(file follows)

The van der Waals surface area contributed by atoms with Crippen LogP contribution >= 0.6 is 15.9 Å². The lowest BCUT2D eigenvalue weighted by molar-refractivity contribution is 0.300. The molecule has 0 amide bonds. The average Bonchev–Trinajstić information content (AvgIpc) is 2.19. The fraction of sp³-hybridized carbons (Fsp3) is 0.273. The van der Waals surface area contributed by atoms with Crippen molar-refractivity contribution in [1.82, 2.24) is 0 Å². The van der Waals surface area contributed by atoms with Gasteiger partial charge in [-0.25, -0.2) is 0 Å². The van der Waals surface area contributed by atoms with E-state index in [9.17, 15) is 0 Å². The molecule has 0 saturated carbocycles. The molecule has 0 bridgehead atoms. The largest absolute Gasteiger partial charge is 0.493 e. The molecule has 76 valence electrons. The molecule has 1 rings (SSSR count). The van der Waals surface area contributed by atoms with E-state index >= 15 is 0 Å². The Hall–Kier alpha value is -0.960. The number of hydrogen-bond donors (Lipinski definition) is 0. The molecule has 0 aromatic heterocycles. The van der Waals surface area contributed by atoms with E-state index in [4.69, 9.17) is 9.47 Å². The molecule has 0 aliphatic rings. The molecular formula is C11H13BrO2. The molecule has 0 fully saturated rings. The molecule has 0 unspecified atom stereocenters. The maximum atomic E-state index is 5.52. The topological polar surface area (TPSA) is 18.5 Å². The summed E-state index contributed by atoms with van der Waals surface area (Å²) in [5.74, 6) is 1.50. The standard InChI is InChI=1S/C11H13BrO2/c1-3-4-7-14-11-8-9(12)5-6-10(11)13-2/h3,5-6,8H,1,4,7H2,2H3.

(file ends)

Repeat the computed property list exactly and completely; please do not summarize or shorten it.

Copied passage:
The van der Waals surface area contributed by atoms with Crippen LogP contribution >= 0.6 is 15.9 Å². The lowest BCUT2D eigenvalue weighted by molar-refractivity contribution is 0.300. The molecule has 0 amide bonds. The average Bonchev–Trinajstić information content (AvgIpc) is 2.19. The fraction of sp³-hybridized carbons (Fsp3) is 0.273. The van der Waals surface area contributed by atoms with Crippen molar-refractivity contribution in [1.82, 2.24) is 0 Å². The van der Waals surface area contributed by atoms with Gasteiger partial charge in [-0.25, -0.2) is 0 Å². The van der Waals surface area contributed by atoms with E-state index in [9.17, 15) is 0 Å². The molecule has 0 saturated carbocycles. The molecule has 0 bridgehead atoms. The largest absolute Gasteiger partial charge is 0.493 e. The molecule has 76 valence electrons. The molecule has 1 rings (SSSR count). The van der Waals surface area contributed by atoms with E-state index >= 15 is 0 Å². The Hall–Kier alpha value is -0.960. The number of hydrogen-bond donors (Lipinski definition) is 0. The molecule has 0 aromatic heterocycles. The van der Waals surface area contributed by atoms with E-state index in [4.69, 9.17) is 9.47 Å². The molecule has 0 aliphatic rings. The molecular formula is C11H13BrO2. The molecule has 0 fully saturated rings. The molecule has 0 unspecified atom stereocenters. The maximum atomic E-state index is 5.52. The topological polar surface area (TPSA) is 18.5 Å². The summed E-state index contributed by atoms with van der Waals surface area (Å²) in [5.74, 6) is 1.50. The standard InChI is InChI=1S/C11H13BrO2/c1-3-4-7-14-11-8-9(12)5-6-10(11)13-2/h3,5-6,8H,1,4,7H2,2H3.